Emory UniversityProject Title: Polymeric Agents for the Treatment of Clostridium Difficile InfectionsPrincipal Investigators: Shonna McBride, Samuel GellmanGrant: 1 R21AI121684-01
Indiana University—Purdue University at IndianapolisProject Title: Development of Anti-Virulence Drugs by Targeting the SaeRS Two-Component System of Staphylococcus AureusPrincipal Investigator: Taeok BaeGrant: 1 R21AI121664-01
Massachusetts General HospitalProject Title: Synergistic Photodynamic Therapy for Catheter-Associated Urinary Tract Infections (UTIs)Principal Investigator: Michael HamblinGrant: 1 R21AI121700-01
Massachusetts Institute of TechnologyProject Title: Engineering “Phagebody” Antimicrobials for Carbapenem-Resistant EnterobacteriaceaePrincipal Investigator: Timothy LuGrant: 1 R21AI121669-01
Medical College of WisconsinProject Title: Bacteriophage to Prevent Infection by Antibiotic-Resistant EnterococciPrincipal Investigator: Christopher KristichGrant: 1 R21AI121552-01
Queen’s University at KingstonProject Title: Microbes that Matter: Defining Optimal Formulations for Microbial Ecosystem TherapeuticsPrincipal Investigators: Elaine Petrof, Emma Allen-VercoeGrant: 1 R21AI121575-01
The State University of New York at Stony BrookProject Title: Small Molecule Inhibition of Pilus Biogenesis by Pathogenic BacteriaPrincipal Investigator: David ThanassiGrant: 1 R21AI121639-01
Synthetic Genomics Vaccines, Inc.Project Title: Towards the Development of Engineered Phage Therapeutics Against Multidrug-Resistant PathogensPrincipal Investigator: Bolyn HubbyGrant: 1 R21AI121531-01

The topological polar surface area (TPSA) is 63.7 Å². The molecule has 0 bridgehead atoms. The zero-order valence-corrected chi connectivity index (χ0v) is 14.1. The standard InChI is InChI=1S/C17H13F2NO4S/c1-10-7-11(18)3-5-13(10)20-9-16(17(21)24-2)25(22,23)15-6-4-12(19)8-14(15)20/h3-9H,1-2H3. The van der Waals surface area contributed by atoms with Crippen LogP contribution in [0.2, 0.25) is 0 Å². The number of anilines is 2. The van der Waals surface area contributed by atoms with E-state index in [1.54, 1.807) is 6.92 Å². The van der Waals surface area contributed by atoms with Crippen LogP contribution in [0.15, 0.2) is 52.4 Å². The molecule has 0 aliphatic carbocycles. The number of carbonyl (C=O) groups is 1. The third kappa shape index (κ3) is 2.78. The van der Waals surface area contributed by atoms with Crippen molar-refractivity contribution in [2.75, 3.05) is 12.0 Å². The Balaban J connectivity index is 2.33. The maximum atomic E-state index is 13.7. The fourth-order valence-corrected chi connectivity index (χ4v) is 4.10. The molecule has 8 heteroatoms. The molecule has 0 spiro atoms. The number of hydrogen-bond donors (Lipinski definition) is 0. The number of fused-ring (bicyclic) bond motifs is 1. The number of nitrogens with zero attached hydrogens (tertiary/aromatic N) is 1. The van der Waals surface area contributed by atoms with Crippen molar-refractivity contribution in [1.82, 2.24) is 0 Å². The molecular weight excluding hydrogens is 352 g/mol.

Texas A&M Agrilife ResearchProject Title: Development of Therapeutic Bacteriophages against Carbapenemase-Resistant Klebsiella PneumoniaePrincipal Investigators: Jason Gill, Thomas WalshGrant: 1 R21AI121689-01
University of ArizonaProject Title: A Safe, Targeted, Designer Probiotic to Prevent or Treat Clostridium Difficile InfectionPrincipal Investigator: Gayatri VedantamGrant: 1 R21AI121590-01
University of California, San Diego Project Title: Nanoparticle Decoys for Treating Infections with Enterotoxin-Producing PathogensPrincipal Investigators: Lars Eckmann, Liangfang ZhangGrant: 1 R21AI121571-01
University of ColoradoProject Title: Development of Novel Resistance-Modifying Agents for Methicillin-Resistant Staphylococcus Aureus (MRSA)Principal Investigator: Xiang WangGrant: 1 R21AI121581-01
Project Title: A Novel Screen for Antibacterials that Are Non-Toxic to MammalsPrincipal Investigators: Corella Detweiler, Xiang WangGrant: 1 R21AI121365-01
University of Texas, AustinProject Title: Phage Depolymerases as AntibioticsPrincipal Investigators: James Bull, Ian MolineuxGrant: 1 R21AI121685-01
University of Texas Health Science CenterProject Title: Targeting Cell Membrane Adaptation in Multidrug-Resistant Enterococcus FaeciumPrincipal Investigator: Cesar AriasGrant: 1 R21AI121519-01
University of Texas Medical BranchProject Title: Therapeutic Potential of Cystatin 9 Treatment to Fight Bacterial PneumoniaPrincipal Investigator: Tonyia Eaves-PylesGrant: 1 R21AI121604-01
University of SydneyProject Title: Harnessing Bacteriophages as Natural Predators to Combat the Superbugs: A Pulmonary Drug Delivery ApproachPrincipal Investigator: Kim ChanGrant: 1 R21AI121627-01 University of Wisconsin-MadisonProject Title: Microbial-Ecology Guided Discovery of Non-Traditional Therapeutics that Limit ResistancePrincipal Investigator: Jason KwanGrant: 1 R21AI121704-01
Project Title: A Biotherapeutic CRISPR-Delivery Platform to Eradicate Clostridium DifficilePrincipal Investigator: Jan-Peter van PijkerenGrant: 1 R21AI121662-01
NIAID conducts and supports research—at NIH, throughout the United States, and worldwide—to study the causes of
infectious and immune-mediated diseases, and to develop better means of preventing, diagnosing and treating these illnesses. News releases, fact sheets and other NIAID-related materials are available on the NIAID website.
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Last Updated January 11, 2016
Last Reviewed January 11, 2016